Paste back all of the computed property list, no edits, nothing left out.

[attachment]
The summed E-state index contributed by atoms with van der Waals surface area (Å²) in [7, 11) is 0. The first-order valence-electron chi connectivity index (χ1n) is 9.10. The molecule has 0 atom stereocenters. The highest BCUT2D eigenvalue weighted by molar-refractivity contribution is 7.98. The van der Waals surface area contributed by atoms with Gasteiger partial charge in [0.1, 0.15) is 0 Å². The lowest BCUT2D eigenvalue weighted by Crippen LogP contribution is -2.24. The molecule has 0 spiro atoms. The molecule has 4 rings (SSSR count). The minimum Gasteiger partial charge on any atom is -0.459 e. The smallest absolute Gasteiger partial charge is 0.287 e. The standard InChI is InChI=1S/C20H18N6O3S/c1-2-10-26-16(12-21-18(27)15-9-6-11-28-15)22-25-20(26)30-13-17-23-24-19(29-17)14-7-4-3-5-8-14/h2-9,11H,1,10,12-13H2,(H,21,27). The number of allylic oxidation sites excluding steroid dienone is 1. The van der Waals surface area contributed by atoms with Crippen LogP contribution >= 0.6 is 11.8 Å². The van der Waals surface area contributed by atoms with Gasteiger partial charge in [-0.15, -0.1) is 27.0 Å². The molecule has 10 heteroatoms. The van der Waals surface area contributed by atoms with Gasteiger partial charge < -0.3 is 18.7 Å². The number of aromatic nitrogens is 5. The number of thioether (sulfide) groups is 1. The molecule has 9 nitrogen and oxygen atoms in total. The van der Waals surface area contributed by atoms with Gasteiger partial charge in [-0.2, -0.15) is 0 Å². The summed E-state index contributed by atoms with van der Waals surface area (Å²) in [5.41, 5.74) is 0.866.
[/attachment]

The summed E-state index contributed by atoms with van der Waals surface area (Å²) in [7, 11) is 0. The first-order valence-electron chi connectivity index (χ1n) is 9.10. The molecule has 0 atom stereocenters. The highest BCUT2D eigenvalue weighted by molar-refractivity contribution is 7.98. The van der Waals surface area contributed by atoms with Gasteiger partial charge in [0.1, 0.15) is 0 Å². The lowest BCUT2D eigenvalue weighted by Crippen LogP contribution is -2.24. The molecule has 0 spiro atoms. The molecule has 4 rings (SSSR count). The minimum Gasteiger partial charge on any atom is -0.459 e. The smallest absolute Gasteiger partial charge is 0.287 e. The standard InChI is InChI=1S/C20H18N6O3S/c1-2-10-26-16(12-21-18(27)15-9-6-11-28-15)22-25-20(26)30-13-17-23-24-19(29-17)14-7-4-3-5-8-14/h2-9,11H,1,10,12-13H2,(H,21,27). The number of allylic oxidation sites excluding steroid dienone is 1. The van der Waals surface area contributed by atoms with Crippen LogP contribution >= 0.6 is 11.8 Å². The van der Waals surface area contributed by atoms with Gasteiger partial charge in [-0.15, -0.1) is 27.0 Å². The molecule has 10 heteroatoms. The van der Waals surface area contributed by atoms with Gasteiger partial charge < -0.3 is 18.7 Å². The number of aromatic nitrogens is 5. The number of thioether (sulfide) groups is 1. The molecule has 9 nitrogen and oxygen atoms in total. The van der Waals surface area contributed by atoms with Gasteiger partial charge in [-0.2, -0.15) is 0 Å². The summed E-state index contributed by atoms with van der Waals surface area (Å²) in [5.41, 5.74) is 0.866.